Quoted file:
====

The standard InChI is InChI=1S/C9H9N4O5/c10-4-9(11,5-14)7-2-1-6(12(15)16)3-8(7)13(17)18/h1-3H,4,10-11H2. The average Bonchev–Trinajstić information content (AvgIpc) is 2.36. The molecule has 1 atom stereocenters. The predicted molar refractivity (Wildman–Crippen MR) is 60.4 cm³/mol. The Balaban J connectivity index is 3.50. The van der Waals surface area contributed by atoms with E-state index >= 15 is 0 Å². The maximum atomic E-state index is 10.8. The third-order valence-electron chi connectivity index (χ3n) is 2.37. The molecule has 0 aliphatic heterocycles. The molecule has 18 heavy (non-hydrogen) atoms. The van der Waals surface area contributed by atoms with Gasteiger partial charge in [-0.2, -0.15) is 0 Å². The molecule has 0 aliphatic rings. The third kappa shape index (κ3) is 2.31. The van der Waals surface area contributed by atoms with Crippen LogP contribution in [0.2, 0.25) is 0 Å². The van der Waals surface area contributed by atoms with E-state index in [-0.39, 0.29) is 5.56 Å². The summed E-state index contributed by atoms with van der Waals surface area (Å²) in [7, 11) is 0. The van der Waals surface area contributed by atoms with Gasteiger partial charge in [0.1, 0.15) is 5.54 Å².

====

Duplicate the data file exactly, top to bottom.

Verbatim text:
The standard InChI is InChI=1S/C9H9N4O5/c10-4-9(11,5-14)7-2-1-6(12(15)16)3-8(7)13(17)18/h1-3H,4,10-11H2. The average Bonchev–Trinajstić information content (AvgIpc) is 2.36. The molecule has 1 atom stereocenters. The predicted molar refractivity (Wildman–Crippen MR) is 60.4 cm³/mol. The Balaban J connectivity index is 3.50. The van der Waals surface area contributed by atoms with E-state index >= 15 is 0 Å². The maximum atomic E-state index is 10.8. The third-order valence-electron chi connectivity index (χ3n) is 2.37. The molecule has 0 aliphatic heterocycles. The molecule has 18 heavy (non-hydrogen) atoms. The van der Waals surface area contributed by atoms with Gasteiger partial charge in [-0.2, -0.15) is 0 Å². The molecule has 0 aliphatic rings. The third kappa shape index (κ3) is 2.31. The van der Waals surface area contributed by atoms with Crippen LogP contribution in [0.2, 0.25) is 0 Å². The van der Waals surface area contributed by atoms with E-state index in [-0.39, 0.29) is 5.56 Å². The summed E-state index contributed by atoms with van der Waals surface area (Å²) in [7, 11) is 0. The van der Waals surface area contributed by atoms with Gasteiger partial charge in [0.1, 0.15) is 5.54 Å².